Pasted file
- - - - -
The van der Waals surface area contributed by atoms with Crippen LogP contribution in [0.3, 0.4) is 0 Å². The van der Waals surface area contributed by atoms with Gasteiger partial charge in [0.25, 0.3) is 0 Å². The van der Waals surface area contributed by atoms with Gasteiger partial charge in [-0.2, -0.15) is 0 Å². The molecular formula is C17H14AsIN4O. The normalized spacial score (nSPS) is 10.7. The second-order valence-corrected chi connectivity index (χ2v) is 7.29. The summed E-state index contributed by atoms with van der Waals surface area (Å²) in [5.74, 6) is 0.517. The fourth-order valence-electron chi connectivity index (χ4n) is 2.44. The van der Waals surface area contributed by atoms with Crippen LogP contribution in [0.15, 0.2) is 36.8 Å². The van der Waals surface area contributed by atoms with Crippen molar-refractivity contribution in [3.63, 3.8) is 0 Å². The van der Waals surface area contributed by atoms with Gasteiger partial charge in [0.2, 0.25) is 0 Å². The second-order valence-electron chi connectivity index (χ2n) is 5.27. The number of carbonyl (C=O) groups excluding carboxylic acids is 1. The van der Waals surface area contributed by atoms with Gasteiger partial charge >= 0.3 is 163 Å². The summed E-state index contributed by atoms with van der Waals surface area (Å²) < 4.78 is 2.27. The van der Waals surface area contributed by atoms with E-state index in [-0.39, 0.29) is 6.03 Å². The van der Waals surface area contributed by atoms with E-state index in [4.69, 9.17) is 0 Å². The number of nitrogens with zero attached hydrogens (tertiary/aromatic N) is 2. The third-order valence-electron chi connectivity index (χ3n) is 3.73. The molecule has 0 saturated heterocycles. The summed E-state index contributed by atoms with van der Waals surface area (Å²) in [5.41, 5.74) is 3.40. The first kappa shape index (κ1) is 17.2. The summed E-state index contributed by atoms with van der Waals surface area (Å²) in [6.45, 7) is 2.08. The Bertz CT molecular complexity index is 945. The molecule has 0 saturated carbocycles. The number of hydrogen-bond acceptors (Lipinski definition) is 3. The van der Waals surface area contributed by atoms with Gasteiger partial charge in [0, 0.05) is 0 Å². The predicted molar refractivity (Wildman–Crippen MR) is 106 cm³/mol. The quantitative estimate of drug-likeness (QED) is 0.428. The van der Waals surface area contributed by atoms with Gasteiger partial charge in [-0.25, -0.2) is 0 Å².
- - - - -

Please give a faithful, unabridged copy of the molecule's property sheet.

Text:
The van der Waals surface area contributed by atoms with Crippen LogP contribution in [0.3, 0.4) is 0 Å². The van der Waals surface area contributed by atoms with Gasteiger partial charge in [0.25, 0.3) is 0 Å². The van der Waals surface area contributed by atoms with Gasteiger partial charge in [-0.2, -0.15) is 0 Å². The molecular formula is C17H14AsIN4O. The normalized spacial score (nSPS) is 10.7. The second-order valence-corrected chi connectivity index (χ2v) is 7.29. The summed E-state index contributed by atoms with van der Waals surface area (Å²) in [5.74, 6) is 0.517. The fourth-order valence-electron chi connectivity index (χ4n) is 2.44. The van der Waals surface area contributed by atoms with Crippen LogP contribution in [0.15, 0.2) is 36.8 Å². The van der Waals surface area contributed by atoms with Crippen molar-refractivity contribution in [3.63, 3.8) is 0 Å². The van der Waals surface area contributed by atoms with Gasteiger partial charge in [0.2, 0.25) is 0 Å². The second-order valence-electron chi connectivity index (χ2n) is 5.27. The number of carbonyl (C=O) groups excluding carboxylic acids is 1. The van der Waals surface area contributed by atoms with Gasteiger partial charge >= 0.3 is 163 Å². The summed E-state index contributed by atoms with van der Waals surface area (Å²) < 4.78 is 2.27. The van der Waals surface area contributed by atoms with E-state index in [-0.39, 0.29) is 6.03 Å². The van der Waals surface area contributed by atoms with E-state index in [4.69, 9.17) is 0 Å². The number of nitrogens with zero attached hydrogens (tertiary/aromatic N) is 2. The third-order valence-electron chi connectivity index (χ3n) is 3.73. The molecule has 0 saturated heterocycles. The summed E-state index contributed by atoms with van der Waals surface area (Å²) in [5.41, 5.74) is 3.40. The first kappa shape index (κ1) is 17.2. The summed E-state index contributed by atoms with van der Waals surface area (Å²) in [6.45, 7) is 2.08. The Bertz CT molecular complexity index is 945. The molecule has 0 saturated carbocycles. The number of hydrogen-bond acceptors (Lipinski definition) is 3. The van der Waals surface area contributed by atoms with Gasteiger partial charge in [0, 0.05) is 0 Å². The predicted molar refractivity (Wildman–Crippen MR) is 106 cm³/mol. The quantitative estimate of drug-likeness (QED) is 0.428. The van der Waals surface area contributed by atoms with Gasteiger partial charge in [-0.25, -0.2) is 0 Å².